China has set its 2018 economic growth target at “around 6.5%”.
The figure, announced at the opening session of the annual National People’s Congress, is in line with the country’s existing expansion goals.
But it is below the 6.9% reported for 2017 – the first time in seven years the pace of growth picked up.
The report also said China would clamp down on the kind of financially risky operations which have threatened to cause the collapse of major firms.
It follows last months steps by Beijing to take control of insurance and financial giant Anbang.
Several other high-profile operations are also having their finances scrutinised by Beijing.
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China is now the world’s second largest economy, but a reliance on borrowing has led to pressing political concerns about debt risk.
As expected, the report delivered by Premier Li Keqiang said reining in this risk would be a key policy for the coming year, promising to “see that internal risk controls are tightened in financial institutions” and a “serious crackdown on activities that violate the law like illegal fundraising and financial fraud”.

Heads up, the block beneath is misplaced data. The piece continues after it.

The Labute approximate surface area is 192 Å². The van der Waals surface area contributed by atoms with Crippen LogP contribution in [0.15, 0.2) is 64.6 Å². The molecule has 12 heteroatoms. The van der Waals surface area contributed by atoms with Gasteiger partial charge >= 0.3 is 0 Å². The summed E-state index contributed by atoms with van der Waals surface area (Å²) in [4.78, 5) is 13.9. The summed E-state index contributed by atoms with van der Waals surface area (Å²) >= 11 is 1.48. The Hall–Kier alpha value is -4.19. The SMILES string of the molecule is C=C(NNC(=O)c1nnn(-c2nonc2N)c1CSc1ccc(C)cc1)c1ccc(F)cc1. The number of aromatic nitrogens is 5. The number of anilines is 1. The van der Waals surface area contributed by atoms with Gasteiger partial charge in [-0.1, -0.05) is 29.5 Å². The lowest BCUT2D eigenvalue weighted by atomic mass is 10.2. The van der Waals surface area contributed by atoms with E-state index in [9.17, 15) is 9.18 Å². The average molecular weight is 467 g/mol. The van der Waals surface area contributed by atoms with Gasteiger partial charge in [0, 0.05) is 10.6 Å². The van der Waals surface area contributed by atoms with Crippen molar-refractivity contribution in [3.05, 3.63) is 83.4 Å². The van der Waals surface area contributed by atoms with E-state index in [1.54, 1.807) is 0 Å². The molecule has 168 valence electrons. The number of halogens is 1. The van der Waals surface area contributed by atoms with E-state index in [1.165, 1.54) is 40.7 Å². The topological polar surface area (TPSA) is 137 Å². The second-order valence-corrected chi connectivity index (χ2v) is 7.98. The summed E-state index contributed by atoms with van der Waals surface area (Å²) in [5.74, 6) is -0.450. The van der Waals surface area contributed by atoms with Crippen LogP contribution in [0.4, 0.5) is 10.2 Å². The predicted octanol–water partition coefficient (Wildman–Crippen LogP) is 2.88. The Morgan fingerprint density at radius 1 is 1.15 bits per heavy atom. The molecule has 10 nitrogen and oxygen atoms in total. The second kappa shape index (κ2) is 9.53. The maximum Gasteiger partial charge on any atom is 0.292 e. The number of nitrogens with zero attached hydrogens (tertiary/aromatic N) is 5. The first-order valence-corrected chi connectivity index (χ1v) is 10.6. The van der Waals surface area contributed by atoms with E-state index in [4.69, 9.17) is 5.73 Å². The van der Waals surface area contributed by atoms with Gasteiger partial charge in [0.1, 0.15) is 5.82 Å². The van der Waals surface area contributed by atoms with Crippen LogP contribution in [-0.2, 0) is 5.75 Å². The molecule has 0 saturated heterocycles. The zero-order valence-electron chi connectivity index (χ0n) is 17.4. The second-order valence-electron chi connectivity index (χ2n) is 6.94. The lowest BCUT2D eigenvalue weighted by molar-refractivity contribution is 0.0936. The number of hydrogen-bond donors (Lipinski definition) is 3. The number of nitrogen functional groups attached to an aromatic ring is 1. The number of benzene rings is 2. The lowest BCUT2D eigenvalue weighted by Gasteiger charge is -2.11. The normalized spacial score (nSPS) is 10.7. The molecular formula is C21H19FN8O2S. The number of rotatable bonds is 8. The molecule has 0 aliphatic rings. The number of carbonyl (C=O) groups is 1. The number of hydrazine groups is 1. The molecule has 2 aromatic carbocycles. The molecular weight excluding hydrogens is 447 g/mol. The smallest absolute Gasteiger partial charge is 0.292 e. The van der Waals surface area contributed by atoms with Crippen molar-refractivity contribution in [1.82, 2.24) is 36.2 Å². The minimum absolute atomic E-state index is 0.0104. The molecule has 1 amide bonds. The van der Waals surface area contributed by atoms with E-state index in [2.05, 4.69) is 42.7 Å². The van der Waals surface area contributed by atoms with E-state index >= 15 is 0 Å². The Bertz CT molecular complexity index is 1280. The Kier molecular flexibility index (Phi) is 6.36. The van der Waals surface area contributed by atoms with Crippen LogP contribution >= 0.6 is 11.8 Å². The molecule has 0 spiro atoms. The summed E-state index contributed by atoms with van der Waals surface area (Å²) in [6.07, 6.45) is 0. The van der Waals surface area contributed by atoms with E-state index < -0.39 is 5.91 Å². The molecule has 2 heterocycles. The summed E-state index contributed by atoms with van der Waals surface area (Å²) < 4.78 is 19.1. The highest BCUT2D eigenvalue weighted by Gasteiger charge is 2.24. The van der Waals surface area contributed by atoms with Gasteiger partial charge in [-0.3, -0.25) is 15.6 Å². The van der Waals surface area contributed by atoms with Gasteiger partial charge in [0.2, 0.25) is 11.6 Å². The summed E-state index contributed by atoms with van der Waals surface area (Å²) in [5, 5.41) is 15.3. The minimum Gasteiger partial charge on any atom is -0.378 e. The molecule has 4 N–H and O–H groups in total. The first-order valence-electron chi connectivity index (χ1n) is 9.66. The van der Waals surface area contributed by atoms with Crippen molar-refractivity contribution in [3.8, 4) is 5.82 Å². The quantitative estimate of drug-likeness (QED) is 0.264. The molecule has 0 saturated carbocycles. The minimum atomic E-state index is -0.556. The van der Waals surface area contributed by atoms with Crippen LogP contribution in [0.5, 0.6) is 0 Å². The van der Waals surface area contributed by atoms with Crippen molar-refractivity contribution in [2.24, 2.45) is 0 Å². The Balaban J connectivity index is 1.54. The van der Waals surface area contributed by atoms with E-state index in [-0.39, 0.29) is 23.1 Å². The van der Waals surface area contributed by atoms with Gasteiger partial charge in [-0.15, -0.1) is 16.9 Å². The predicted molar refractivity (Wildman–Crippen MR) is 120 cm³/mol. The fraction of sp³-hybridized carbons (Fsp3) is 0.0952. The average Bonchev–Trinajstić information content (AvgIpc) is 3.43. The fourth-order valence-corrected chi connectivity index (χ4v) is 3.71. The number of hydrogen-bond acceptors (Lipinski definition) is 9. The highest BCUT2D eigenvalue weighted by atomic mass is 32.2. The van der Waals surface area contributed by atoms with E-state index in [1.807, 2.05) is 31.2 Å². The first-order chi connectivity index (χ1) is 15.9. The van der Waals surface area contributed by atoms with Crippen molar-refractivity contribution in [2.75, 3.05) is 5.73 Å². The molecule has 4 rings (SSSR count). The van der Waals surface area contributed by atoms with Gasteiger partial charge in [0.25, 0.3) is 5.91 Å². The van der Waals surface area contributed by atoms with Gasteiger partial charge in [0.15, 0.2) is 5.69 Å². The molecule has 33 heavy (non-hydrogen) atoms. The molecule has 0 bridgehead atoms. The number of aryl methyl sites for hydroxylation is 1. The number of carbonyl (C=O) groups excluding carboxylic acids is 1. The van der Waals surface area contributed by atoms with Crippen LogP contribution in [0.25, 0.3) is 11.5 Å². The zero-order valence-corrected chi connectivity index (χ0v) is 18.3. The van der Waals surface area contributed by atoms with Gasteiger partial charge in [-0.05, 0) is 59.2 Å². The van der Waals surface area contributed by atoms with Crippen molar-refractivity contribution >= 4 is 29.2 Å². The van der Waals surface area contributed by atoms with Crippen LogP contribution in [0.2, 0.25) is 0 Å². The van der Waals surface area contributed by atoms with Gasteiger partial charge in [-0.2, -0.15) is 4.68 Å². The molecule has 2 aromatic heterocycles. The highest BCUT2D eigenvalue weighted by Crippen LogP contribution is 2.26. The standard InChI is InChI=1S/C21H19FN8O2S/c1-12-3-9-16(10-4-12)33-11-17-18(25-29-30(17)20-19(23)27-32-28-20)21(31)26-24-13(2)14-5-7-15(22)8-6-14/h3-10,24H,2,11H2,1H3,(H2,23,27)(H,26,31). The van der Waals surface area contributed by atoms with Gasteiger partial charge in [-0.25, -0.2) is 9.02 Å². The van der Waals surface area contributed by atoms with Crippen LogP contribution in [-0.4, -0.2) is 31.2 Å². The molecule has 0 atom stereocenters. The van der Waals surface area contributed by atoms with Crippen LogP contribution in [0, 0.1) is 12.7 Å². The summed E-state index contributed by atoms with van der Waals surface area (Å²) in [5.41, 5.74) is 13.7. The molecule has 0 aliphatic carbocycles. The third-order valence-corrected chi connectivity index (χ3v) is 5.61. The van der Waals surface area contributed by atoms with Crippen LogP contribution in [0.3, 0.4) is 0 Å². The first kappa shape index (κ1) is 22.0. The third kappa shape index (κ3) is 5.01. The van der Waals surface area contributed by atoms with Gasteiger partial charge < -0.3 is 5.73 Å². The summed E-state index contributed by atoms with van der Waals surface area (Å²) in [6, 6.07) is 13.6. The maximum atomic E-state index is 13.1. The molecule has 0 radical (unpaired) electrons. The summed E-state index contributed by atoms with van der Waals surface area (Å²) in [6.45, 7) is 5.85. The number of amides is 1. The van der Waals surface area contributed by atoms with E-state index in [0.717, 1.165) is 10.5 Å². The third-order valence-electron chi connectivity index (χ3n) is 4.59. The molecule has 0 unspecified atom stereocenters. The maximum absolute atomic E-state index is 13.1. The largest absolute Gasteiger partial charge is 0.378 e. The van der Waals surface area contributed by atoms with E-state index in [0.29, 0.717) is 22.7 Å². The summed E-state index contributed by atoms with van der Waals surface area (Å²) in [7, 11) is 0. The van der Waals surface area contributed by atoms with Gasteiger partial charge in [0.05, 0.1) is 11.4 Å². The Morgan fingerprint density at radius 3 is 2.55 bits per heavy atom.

While many China watchers still believe the GDP numbers are much weaker than the official figures suggest, the country is a key driver of global growth.
It has relied heavily on debt-fuelled investment and exports to drive its growth of the past four decades. But Beijing is now focussing on slower but more sustainable consumption-based growth.
The report added that the unchanged growth target was “fitting given the fact that China’s economy is transitioning from a phase of rapid growth to a stage of high-quality development” and would allow it to “achieve relatively full employment”.
Other goals mentioned in the report included:
Achieving inflation of 3%
Cutting overproduction, including reducing steel capacity by 30 million tonnes and coal by 150 million in 2018
Reining in pollution
The report said that China’s economics and financial risks were “on the whole manageable”.
Its debt has risen significantly in recent years, with worrying numbers around corporate and household debt and non-performing bank loans.
Local government debt grew 7.5% percent last year to $2.6 trillion, according to figures in January.
And the International Monetary Fund (IMF) said recently that the country’s debt had ballooned and was now equivalent to 234% of the total output.
It said Beijing needed to concentrate less on growth and instead help improve banks’ finances, among other efforts.
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